Hi, it's Tsubasa.
While being free and spontaneous when picking which and how much coffee to brew at home is fun - after all that's what's great about home brewing -, it's also nice to be able to plan and make the most out of the limited amount left in that bag of your favorite beans, and I think you know which one.
So you have a 100g bag of coffee beans in front of you.
You don't want to waste anything, and you want a solid plan to make the most out of that small bag- here's how I do it.
1. Wait until it's 9 days from the roasting day.
-Opening a new and exciting bag is an urge very difficult to resist. Consider it a mental workout. (Remaining: 100g)
2. Eat 1 or 2 beans.
-Well, it doesn't mean anything much, but it's my ritual before brewing. (Remaining: 99.5g)
3. If you find the beans hard, try grinding it a little fine, and use a little more water ( 200g~215g). If the beans are soft, grind a little coarse, and use less water (170g~190g).
-Nibbling on beans can be useful to figure out the recipe. Stick to using 13.5g per cup.
4. Focus on the first 1 minute with 120% attention.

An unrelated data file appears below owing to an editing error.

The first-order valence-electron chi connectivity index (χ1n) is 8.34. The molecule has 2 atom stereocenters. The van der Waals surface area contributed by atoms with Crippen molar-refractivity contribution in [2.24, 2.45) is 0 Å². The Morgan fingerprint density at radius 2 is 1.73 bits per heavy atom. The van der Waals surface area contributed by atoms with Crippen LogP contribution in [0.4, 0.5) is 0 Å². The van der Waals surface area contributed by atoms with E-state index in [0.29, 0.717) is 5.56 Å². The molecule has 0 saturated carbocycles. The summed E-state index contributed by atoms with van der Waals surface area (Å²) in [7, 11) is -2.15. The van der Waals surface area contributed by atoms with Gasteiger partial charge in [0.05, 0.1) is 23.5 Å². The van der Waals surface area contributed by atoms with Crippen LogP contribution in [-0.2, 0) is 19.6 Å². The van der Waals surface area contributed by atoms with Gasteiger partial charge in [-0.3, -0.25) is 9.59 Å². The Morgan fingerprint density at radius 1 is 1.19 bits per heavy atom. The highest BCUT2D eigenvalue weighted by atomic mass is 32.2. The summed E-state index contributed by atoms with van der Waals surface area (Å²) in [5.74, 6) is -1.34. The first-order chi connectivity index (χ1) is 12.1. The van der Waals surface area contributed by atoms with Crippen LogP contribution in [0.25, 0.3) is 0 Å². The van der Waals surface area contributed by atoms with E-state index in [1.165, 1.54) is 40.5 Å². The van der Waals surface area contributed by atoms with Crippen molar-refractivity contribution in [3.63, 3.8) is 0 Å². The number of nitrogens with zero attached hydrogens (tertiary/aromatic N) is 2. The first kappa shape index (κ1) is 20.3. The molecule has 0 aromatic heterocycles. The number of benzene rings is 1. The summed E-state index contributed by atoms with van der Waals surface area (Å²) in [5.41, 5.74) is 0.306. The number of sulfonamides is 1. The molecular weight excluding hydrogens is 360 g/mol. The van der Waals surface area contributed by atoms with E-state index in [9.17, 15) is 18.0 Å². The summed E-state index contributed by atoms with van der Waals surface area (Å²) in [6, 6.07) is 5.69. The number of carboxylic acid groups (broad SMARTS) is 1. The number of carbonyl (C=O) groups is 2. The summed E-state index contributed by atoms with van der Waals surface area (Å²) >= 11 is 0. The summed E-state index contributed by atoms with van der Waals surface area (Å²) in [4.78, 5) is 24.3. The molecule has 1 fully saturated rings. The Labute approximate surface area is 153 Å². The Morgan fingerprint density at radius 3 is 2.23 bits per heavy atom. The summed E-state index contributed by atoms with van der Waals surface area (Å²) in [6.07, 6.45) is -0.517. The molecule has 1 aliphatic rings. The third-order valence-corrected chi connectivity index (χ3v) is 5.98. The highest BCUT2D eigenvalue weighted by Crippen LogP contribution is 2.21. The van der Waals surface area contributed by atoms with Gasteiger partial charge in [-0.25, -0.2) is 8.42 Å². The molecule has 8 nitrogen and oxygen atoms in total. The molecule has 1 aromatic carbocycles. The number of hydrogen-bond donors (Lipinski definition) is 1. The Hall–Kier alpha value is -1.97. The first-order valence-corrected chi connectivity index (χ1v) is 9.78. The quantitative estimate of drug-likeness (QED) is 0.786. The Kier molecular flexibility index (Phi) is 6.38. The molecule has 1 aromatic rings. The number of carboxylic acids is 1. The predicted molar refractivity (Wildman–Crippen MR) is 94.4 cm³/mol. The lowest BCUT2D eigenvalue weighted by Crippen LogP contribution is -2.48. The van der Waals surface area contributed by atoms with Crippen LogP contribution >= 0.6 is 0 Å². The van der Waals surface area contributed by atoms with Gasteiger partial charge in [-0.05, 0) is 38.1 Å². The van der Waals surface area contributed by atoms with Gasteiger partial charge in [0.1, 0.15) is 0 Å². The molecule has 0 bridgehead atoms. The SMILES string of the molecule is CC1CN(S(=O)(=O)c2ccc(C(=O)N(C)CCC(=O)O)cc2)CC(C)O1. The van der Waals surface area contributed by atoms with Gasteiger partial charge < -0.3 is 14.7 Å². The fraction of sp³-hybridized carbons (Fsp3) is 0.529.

-Pour 40g~50g of hot water for the blooming process. I like pouring taking about 6s~7s.
5. Enjoy your first brew.
-While sipping, think of all the possible ways you could brew it tomorrow. (Remaining: 86g)
6. Try something different.
-Reduce/increase the amount of water, or adjust the grind size and see how it turns out. (Remaining: 72.5g)
7. Spend few days trying different things until you get it right.
-Until you come to the point of 17g remaining, don't worry. Keep trying. (Remaining: 17g)
8. The final 17g. Use it all and brew a luxury cup.
-So this is your last cup. At this point I usually find the coffee I've been working on would be around 2 weeks and a bit old from the roasting day. By then, all I want in my cup is sweetness. So I leverage all of my experience and knowledge, focusing on the balance of the coffee's sweetness. I even go extreme and pour 170g of hot water within the first 1 minute. (Remaining: 0g)
9. Buy a new bag of coffee.
-I've been enjoying buying coffee over the internet, and if I get a very fresh coffee I consider that lucky, and start my routine all over again by working on my will power.
For your reference, I share how I categorise the hardness of the coffee using Kurasu's coffee as an example. It's a quite personal measurement, but I hope it helps you in some ways.
House Blend Dark - Soft
Fuyu Moe Winter Blend - On the harder end of spectrum. I would say medium-hard.
Colombia Alipio Zuniga - Hard.
Ethiopia Karamo Natural - Hard. Probably as hard as the Colombia above, or just a tiny bit softer.
Thanks for reading!